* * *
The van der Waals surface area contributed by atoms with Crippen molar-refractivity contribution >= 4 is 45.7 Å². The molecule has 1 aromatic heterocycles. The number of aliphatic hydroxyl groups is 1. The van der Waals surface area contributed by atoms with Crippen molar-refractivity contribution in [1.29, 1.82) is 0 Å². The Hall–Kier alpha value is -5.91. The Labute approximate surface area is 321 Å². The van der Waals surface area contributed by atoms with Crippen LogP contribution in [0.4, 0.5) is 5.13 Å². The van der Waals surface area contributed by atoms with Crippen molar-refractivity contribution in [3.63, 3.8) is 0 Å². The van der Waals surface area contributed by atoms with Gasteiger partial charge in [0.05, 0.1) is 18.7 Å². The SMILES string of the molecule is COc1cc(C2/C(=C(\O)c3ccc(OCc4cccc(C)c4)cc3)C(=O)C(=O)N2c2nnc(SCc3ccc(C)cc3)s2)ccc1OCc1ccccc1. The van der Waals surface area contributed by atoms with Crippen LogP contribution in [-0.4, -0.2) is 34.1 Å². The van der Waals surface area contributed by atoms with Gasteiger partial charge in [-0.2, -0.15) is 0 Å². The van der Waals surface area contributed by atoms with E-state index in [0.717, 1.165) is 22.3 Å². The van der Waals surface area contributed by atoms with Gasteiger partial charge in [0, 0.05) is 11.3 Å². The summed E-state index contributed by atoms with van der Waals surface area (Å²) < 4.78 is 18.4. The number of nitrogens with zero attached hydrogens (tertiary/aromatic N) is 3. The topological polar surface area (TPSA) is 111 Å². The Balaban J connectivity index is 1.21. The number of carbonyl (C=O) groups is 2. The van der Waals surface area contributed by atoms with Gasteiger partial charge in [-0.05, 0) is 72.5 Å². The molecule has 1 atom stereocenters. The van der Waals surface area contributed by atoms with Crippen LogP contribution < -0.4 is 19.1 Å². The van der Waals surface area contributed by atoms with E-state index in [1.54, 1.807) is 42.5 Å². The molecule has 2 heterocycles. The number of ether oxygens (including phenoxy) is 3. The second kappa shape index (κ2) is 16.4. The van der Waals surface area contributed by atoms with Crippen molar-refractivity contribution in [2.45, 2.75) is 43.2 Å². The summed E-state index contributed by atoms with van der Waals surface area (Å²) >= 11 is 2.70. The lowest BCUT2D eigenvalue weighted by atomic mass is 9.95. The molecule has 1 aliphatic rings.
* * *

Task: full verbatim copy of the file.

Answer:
The van der Waals surface area contributed by atoms with Crippen molar-refractivity contribution >= 4 is 45.7 Å². The molecule has 1 aromatic heterocycles. The number of aliphatic hydroxyl groups is 1. The van der Waals surface area contributed by atoms with Crippen molar-refractivity contribution in [1.29, 1.82) is 0 Å². The Hall–Kier alpha value is -5.91. The Labute approximate surface area is 321 Å². The van der Waals surface area contributed by atoms with Crippen LogP contribution in [0.4, 0.5) is 5.13 Å². The van der Waals surface area contributed by atoms with Crippen molar-refractivity contribution in [3.63, 3.8) is 0 Å². The van der Waals surface area contributed by atoms with Gasteiger partial charge in [0.05, 0.1) is 18.7 Å². The SMILES string of the molecule is COc1cc(C2/C(=C(\O)c3ccc(OCc4cccc(C)c4)cc3)C(=O)C(=O)N2c2nnc(SCc3ccc(C)cc3)s2)ccc1OCc1ccccc1. The van der Waals surface area contributed by atoms with Crippen LogP contribution in [-0.4, -0.2) is 34.1 Å². The van der Waals surface area contributed by atoms with Gasteiger partial charge in [-0.2, -0.15) is 0 Å². The van der Waals surface area contributed by atoms with E-state index in [0.717, 1.165) is 22.3 Å². The van der Waals surface area contributed by atoms with Gasteiger partial charge in [0, 0.05) is 11.3 Å². The summed E-state index contributed by atoms with van der Waals surface area (Å²) < 4.78 is 18.4. The number of nitrogens with zero attached hydrogens (tertiary/aromatic N) is 3. The topological polar surface area (TPSA) is 111 Å². The Balaban J connectivity index is 1.21. The number of carbonyl (C=O) groups is 2. The van der Waals surface area contributed by atoms with Gasteiger partial charge in [-0.05, 0) is 72.5 Å². The molecule has 1 atom stereocenters. The van der Waals surface area contributed by atoms with Crippen LogP contribution < -0.4 is 19.1 Å². The van der Waals surface area contributed by atoms with E-state index in [1.54, 1.807) is 42.5 Å². The molecule has 2 heterocycles. The number of ether oxygens (including phenoxy) is 3. The second kappa shape index (κ2) is 16.4. The van der Waals surface area contributed by atoms with Crippen molar-refractivity contribution in [2.45, 2.75) is 43.2 Å². The summed E-state index contributed by atoms with van der Waals surface area (Å²) >= 11 is 2.70. The lowest BCUT2D eigenvalue weighted by atomic mass is 9.95. The molecule has 1 aliphatic rings.